By Christina Orlovsky, senior writer
Recognizing the unfortunate reality that they were losing a
high percentage of graduate nurses in their first year of employment, hospitals
joined forces with the University Health Consortium (UHC) and the American
Association of Colleges of Nursing (AACN) to create a retention-building
The Methodist Hospital of Houston, Texas, the University
of Texas-Houston Health Science Center and now the Texas Woman's University, in Houston, have all experienced great success
through the program, which launched in 2004-2005. In the program’s first year,
Methodist Hospital’s turnover rate dropped from 50 percent to 13 percent, thanks
to the work of a staff dedicated to making new nurses feel more comfortable in
their new working environment.
According to Rosemary Pine, RN, MSN, CDE, UHC residency
coordinator at the Methodist Hospital, her hospital is not alone in experiencing
high new-grad nurse turnover, and therefore, the residency program can be a
great benefit to many hospitals suffering from low nurse retention.
“Facilities may see as high as a 70 percent turnover rate in
the first year,” Pine said. “Since our hospital saw a high turnover rate, we
decided to institute the curriculum developed in part with the Fellows of the
American Academy of Nursing—those who are deans and directors of AACN. Now,
we’re finding a greater than 88 percent retention rate—that’s a big jump from
where we were.”
Pine and Kathryn Tart, Ed.D., RN, CNE, associate professor and
baccalaureate coordinator at the Texas Woman’s University, in Houston, authored
an article on the return on investment of the residency program for the journal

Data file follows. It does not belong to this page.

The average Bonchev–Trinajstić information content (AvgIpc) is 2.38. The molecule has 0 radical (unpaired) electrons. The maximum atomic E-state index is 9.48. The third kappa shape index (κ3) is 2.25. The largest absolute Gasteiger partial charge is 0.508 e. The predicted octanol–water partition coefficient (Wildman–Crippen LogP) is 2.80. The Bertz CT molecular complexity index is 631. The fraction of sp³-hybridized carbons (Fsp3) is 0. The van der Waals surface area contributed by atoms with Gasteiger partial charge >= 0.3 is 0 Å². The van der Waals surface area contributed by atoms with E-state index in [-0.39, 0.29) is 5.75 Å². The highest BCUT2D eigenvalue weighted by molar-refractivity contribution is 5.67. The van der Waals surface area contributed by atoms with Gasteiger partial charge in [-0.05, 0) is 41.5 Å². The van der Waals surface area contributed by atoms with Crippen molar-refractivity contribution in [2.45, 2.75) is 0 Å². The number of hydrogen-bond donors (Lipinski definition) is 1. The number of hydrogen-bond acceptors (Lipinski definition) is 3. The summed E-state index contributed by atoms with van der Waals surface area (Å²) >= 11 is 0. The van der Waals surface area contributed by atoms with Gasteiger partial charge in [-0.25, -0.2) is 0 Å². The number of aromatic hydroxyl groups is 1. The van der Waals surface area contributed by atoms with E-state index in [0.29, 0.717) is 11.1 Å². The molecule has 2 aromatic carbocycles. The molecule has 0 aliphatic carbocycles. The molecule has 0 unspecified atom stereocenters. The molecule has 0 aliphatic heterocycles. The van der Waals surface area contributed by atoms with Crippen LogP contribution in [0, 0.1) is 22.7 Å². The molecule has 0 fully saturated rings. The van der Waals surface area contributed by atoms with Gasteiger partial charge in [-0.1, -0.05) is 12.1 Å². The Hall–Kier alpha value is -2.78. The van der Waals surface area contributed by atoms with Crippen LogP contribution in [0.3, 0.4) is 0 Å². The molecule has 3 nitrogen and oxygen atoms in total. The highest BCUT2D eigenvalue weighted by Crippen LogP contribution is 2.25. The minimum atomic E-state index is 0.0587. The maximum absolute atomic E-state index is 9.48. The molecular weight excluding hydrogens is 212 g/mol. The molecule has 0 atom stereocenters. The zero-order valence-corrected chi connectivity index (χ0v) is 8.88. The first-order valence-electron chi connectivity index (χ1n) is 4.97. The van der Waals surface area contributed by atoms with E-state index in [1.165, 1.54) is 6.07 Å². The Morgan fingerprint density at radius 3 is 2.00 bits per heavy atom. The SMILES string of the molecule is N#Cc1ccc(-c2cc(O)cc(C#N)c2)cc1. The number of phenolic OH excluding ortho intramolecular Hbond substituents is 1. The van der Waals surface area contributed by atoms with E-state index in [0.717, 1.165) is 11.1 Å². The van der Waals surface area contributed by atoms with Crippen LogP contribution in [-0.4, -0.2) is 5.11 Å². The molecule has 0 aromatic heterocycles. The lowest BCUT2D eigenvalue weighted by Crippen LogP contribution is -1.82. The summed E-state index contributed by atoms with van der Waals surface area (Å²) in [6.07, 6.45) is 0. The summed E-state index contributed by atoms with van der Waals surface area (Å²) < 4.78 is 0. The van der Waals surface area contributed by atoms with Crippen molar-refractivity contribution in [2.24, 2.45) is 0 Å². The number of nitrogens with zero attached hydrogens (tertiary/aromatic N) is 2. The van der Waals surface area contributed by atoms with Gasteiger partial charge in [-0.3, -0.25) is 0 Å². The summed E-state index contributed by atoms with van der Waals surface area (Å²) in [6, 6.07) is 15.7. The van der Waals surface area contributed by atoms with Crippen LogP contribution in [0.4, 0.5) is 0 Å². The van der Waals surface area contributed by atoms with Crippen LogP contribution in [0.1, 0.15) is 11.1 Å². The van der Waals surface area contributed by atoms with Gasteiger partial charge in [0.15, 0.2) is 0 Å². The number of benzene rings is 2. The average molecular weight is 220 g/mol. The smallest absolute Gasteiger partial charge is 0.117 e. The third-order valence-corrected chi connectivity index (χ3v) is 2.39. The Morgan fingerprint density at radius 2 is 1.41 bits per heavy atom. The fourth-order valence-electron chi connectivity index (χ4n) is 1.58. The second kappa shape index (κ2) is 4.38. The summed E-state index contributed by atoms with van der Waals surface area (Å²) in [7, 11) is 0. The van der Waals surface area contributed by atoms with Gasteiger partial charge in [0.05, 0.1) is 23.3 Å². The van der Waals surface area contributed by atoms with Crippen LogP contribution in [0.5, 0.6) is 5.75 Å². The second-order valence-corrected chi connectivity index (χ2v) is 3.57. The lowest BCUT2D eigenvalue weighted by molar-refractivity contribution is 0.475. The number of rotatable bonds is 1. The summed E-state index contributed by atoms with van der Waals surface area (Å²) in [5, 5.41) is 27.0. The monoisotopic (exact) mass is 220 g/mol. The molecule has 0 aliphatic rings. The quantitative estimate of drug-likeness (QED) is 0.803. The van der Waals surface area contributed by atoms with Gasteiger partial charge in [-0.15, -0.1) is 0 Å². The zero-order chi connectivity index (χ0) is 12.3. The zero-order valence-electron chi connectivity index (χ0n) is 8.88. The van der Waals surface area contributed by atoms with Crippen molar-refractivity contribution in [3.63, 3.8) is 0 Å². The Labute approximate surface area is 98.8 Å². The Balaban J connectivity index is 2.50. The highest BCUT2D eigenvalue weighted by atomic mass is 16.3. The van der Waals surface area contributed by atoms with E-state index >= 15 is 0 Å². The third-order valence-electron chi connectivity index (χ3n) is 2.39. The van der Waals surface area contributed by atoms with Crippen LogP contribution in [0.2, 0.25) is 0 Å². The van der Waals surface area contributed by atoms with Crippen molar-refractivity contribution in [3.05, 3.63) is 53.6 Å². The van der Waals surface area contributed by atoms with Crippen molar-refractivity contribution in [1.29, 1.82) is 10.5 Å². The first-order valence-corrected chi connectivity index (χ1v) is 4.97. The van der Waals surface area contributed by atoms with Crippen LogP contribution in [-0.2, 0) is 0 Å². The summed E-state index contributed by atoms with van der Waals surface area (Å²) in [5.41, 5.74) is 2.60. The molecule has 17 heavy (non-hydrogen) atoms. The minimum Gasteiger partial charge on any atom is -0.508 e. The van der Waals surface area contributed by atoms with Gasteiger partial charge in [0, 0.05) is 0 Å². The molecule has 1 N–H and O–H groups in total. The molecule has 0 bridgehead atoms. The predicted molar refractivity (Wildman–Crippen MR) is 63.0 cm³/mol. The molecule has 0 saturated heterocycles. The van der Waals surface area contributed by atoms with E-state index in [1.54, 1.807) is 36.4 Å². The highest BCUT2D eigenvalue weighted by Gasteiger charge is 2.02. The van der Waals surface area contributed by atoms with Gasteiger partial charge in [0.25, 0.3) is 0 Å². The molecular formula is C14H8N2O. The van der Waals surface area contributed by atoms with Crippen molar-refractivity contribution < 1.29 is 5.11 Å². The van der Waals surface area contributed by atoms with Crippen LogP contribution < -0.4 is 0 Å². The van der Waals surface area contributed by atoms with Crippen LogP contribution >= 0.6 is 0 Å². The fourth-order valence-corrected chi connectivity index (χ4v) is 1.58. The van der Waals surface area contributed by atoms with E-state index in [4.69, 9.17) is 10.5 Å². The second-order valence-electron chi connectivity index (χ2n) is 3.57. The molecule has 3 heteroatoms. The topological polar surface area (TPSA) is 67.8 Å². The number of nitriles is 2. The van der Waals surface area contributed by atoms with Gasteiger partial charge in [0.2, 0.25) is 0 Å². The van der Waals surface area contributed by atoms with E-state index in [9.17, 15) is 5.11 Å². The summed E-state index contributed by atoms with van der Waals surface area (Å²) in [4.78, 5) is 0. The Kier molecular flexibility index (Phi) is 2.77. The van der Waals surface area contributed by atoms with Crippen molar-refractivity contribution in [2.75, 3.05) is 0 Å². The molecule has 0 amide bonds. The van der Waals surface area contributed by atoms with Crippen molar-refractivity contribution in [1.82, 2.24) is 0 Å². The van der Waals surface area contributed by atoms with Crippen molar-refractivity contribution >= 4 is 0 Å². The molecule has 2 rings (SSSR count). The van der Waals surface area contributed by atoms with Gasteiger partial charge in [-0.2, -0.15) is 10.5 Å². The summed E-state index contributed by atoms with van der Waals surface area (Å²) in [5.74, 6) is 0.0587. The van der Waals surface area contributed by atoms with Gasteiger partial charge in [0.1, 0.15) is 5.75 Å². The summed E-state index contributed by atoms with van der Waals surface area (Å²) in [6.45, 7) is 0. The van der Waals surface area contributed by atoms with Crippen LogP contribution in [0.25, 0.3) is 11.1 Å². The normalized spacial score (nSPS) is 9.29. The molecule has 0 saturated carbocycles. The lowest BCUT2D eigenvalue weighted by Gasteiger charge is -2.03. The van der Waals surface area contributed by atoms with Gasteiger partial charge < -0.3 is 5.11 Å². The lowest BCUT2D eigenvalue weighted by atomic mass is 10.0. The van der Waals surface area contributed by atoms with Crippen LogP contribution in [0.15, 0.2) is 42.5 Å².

Nursing Economics. They reported that the savings for the Texas hospitals at the
end of the first year was $823,680.
More importantly for the graduate nurses, however, was the
sense of assimilation to the workplace that the residency program provided. The
12-month curriculum, which consists of four hours of group sessions per month,
includes discussion on topics including “reality shock,” portfolio development
and career planning, communication skills, life skills, the changing patient
condition, shared governance, evidence-based nursing and research, ethical
dilemmas and so-called “Tales from the Bedside,” which Pine explained allows the
residents to share their experiences and questions with their peers.
“They talk about what’s happened over the previous month,
processing their time and discussing their strategies for handling certain
situations,” she said. “We try to help them see that they do have the
answers—that they are very successful and have the answers at their fingertips.
We just help them draw that out.”
Pine and Tart explained that one of the greatest challenges
faced by new nurses—and one that’s a main focus of the residency program—is
“From what I see as faculty liaison, it is some of the very
simple things that become very complex,” Tart said.
“Communication is simple, but when the residents are in the
new environment and they are the people in charge and they’re new and
vulnerable, they have to navigate through complex policy, a hospital system and
a new culture,” she continued. “When a resident can’t negotiate communication
issues, they feel threatened and vulnerable and they say ‘I’m out of here,’ and
they’ll leave. The residency program helps them navigate through the system and
communicate. It’s the thread that pulls them through.”
Pine and Tart are confident that the thread of the residency
program is strong enough to continue to pull new nurses through the difficult
transition period and into successful careers as professional nurses.
“The graduates are able to continue their journey in nursing
at their chosen hospital, and they’re able to do that because they know where
the supports are and they’re able to experience peer support and problem solve
the issues they’ve discovered in their units,” Tart concluded.
“Our four goals are ‘help me thrive and survive,’ ‘provide me
with a safe place to share,’ ‘provide me the resources I need’ and ‘enhance my
feelings of confidence’,” Pine added. “We are able to ensure all of those
objectives are met every time we meet.”
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